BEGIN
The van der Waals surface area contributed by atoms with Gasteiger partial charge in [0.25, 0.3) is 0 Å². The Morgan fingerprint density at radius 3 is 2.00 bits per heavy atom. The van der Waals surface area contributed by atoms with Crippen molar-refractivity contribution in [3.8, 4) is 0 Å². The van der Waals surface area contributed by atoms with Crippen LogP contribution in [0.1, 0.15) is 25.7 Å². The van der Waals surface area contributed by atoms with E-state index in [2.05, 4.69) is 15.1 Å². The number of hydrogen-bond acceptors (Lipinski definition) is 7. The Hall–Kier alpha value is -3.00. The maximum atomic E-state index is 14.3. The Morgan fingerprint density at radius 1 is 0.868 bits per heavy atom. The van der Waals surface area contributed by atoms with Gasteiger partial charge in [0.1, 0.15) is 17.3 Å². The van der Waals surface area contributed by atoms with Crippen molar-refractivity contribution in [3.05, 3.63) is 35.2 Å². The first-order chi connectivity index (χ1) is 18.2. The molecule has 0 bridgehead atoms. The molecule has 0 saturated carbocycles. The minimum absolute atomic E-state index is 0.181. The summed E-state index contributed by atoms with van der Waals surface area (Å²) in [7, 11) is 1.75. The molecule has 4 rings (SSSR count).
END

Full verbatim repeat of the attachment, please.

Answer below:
The van der Waals surface area contributed by atoms with Gasteiger partial charge in [0.25, 0.3) is 0 Å². The Morgan fingerprint density at radius 3 is 2.00 bits per heavy atom. The van der Waals surface area contributed by atoms with Crippen molar-refractivity contribution in [3.8, 4) is 0 Å². The van der Waals surface area contributed by atoms with Crippen LogP contribution in [0.1, 0.15) is 25.7 Å². The van der Waals surface area contributed by atoms with E-state index in [2.05, 4.69) is 15.1 Å². The number of hydrogen-bond acceptors (Lipinski definition) is 7. The Hall–Kier alpha value is -3.00. The maximum atomic E-state index is 14.3. The Morgan fingerprint density at radius 1 is 0.868 bits per heavy atom. The van der Waals surface area contributed by atoms with Gasteiger partial charge in [0.1, 0.15) is 17.3 Å². The van der Waals surface area contributed by atoms with Crippen molar-refractivity contribution in [3.05, 3.63) is 35.2 Å². The first-order chi connectivity index (χ1) is 18.2. The molecule has 0 bridgehead atoms. The molecule has 0 saturated carbocycles. The minimum absolute atomic E-state index is 0.181. The summed E-state index contributed by atoms with van der Waals surface area (Å²) in [7, 11) is 1.75. The molecule has 4 rings (SSSR count).